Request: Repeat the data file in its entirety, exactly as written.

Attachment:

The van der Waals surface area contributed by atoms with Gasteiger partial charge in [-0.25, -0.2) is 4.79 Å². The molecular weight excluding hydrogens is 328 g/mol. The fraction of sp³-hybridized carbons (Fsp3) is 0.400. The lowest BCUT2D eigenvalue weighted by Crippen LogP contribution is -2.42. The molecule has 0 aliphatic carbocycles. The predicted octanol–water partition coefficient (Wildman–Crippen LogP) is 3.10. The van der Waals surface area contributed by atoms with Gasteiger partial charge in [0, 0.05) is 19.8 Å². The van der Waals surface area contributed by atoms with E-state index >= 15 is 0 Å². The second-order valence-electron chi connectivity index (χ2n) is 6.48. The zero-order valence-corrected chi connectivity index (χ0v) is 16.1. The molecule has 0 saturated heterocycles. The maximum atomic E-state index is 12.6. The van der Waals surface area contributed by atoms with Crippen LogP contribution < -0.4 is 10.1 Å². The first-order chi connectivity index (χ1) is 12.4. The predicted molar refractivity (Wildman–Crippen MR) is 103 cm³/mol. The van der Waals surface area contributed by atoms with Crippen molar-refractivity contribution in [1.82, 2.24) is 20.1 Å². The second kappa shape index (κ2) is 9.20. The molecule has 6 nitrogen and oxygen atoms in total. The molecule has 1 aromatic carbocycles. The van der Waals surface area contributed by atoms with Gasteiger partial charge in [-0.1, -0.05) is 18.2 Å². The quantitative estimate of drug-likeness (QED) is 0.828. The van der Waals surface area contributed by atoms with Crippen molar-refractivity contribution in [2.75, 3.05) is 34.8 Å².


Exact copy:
The van der Waals surface area contributed by atoms with Gasteiger partial charge in [-0.25, -0.2) is 4.79 Å². The molecular weight excluding hydrogens is 328 g/mol. The fraction of sp³-hybridized carbons (Fsp3) is 0.400. The lowest BCUT2D eigenvalue weighted by Crippen LogP contribution is -2.42. The molecule has 0 aliphatic carbocycles. The predicted octanol–water partition coefficient (Wildman–Crippen LogP) is 3.10. The van der Waals surface area contributed by atoms with Gasteiger partial charge in [0, 0.05) is 19.8 Å². The van der Waals surface area contributed by atoms with E-state index >= 15 is 0 Å². The second-order valence-electron chi connectivity index (χ2n) is 6.48. The zero-order valence-corrected chi connectivity index (χ0v) is 16.1. The molecule has 0 saturated heterocycles. The maximum atomic E-state index is 12.6. The van der Waals surface area contributed by atoms with Crippen LogP contribution < -0.4 is 10.1 Å². The first-order chi connectivity index (χ1) is 12.4. The predicted molar refractivity (Wildman–Crippen MR) is 103 cm³/mol. The van der Waals surface area contributed by atoms with Crippen molar-refractivity contribution in [1.82, 2.24) is 20.1 Å². The second kappa shape index (κ2) is 9.20. The molecule has 6 nitrogen and oxygen atoms in total. The molecule has 1 aromatic carbocycles. The van der Waals surface area contributed by atoms with Gasteiger partial charge in [-0.1, -0.05) is 18.2 Å². The quantitative estimate of drug-likeness (QED) is 0.828. The van der Waals surface area contributed by atoms with Crippen molar-refractivity contribution in [2.75, 3.05) is 34.8 Å².